To reach the west side of the Bowron Lake paddling route, we must first face several kilometres portaging muddy trails to meet up with the Isaac River and then paddle rapids to grade two.

At the launch site, we meet up with two fellow kayakers, Adele and Mary of Victoria, and take advantage of their preceding us to watch the path they choose through the rapids. 
It has been raining in the area for forty plus days, so the water they run is high and fast.  Hot on their heels, our short, thrilling ride along the Isaac River, is a flurry of paddle spray and playing around amid all the stumps, silt and conglomerate. The accommodation gods smile kindly on us as we are pushed out from Isaac River and settle into McLeary Lake.  An old trapper cabin built by local Freddie Becker back in the 1930’s, sits vacant and inviting, providing a welcome place to hang our hats and dry out.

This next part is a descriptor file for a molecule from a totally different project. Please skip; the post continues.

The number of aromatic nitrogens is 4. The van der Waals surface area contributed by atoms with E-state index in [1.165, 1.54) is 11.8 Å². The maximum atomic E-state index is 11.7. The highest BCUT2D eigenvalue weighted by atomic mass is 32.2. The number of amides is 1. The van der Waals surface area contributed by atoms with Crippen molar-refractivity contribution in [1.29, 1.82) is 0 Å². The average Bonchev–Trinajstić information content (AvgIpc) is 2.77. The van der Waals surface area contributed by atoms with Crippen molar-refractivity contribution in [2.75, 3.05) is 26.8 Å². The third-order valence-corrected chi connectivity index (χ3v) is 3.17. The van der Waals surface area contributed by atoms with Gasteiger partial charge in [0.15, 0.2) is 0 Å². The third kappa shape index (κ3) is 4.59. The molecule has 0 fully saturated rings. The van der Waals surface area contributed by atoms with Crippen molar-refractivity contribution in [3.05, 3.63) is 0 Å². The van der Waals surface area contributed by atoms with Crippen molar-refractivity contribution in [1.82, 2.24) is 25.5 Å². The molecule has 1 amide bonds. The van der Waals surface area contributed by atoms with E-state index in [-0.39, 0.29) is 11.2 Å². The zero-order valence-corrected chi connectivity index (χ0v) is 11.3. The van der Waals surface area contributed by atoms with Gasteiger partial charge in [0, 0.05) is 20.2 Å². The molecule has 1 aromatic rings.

From here we can see several moose, large, lumbering, peaceful animals, the largest members of the deer family, feeding on the grass-like sedge on the far shore.  The next morning, we paddle leisurely down the slower, silt-laden Cariboo River, avoiding the occasional deadhead, and make our way into the milky, glacier fed Lanezi Lake. Like most mountainous areas, Bowron makes its own weather system and it appears you get everything in a 24-hour period.  In fact, whatever weather you are enjoying seems to change 40 minutes later; good for rain, bad for sun. 

Wisps of cloud that seemed light and airy only hours early have become dark.  Careful to hug the shore, we are ready for a quick escape from lightening as thundershowers break.  Paddling in the rain, I notice bits of mica in the water, playing in the light and the rock change here to greywacke, argillite, phyllite and schist.
Past Lanezi, we continue onto Sandy Lake, where old growth cedars line the south-facing slopes to our left and grey limestone, shale and dolostone line the shore.  Mottled in with the rock, we sneak up on very convincing stumps posing as large mammals. 

Picking up the Cariboo River again, we follow it as it flows into Babcock Lake, an area edged with Lower Cambrian limestone, shale and argillite.  At the time these rocks were laid down, the Earth was seeing our earliest relatives, the first chordates entering the geologic scene.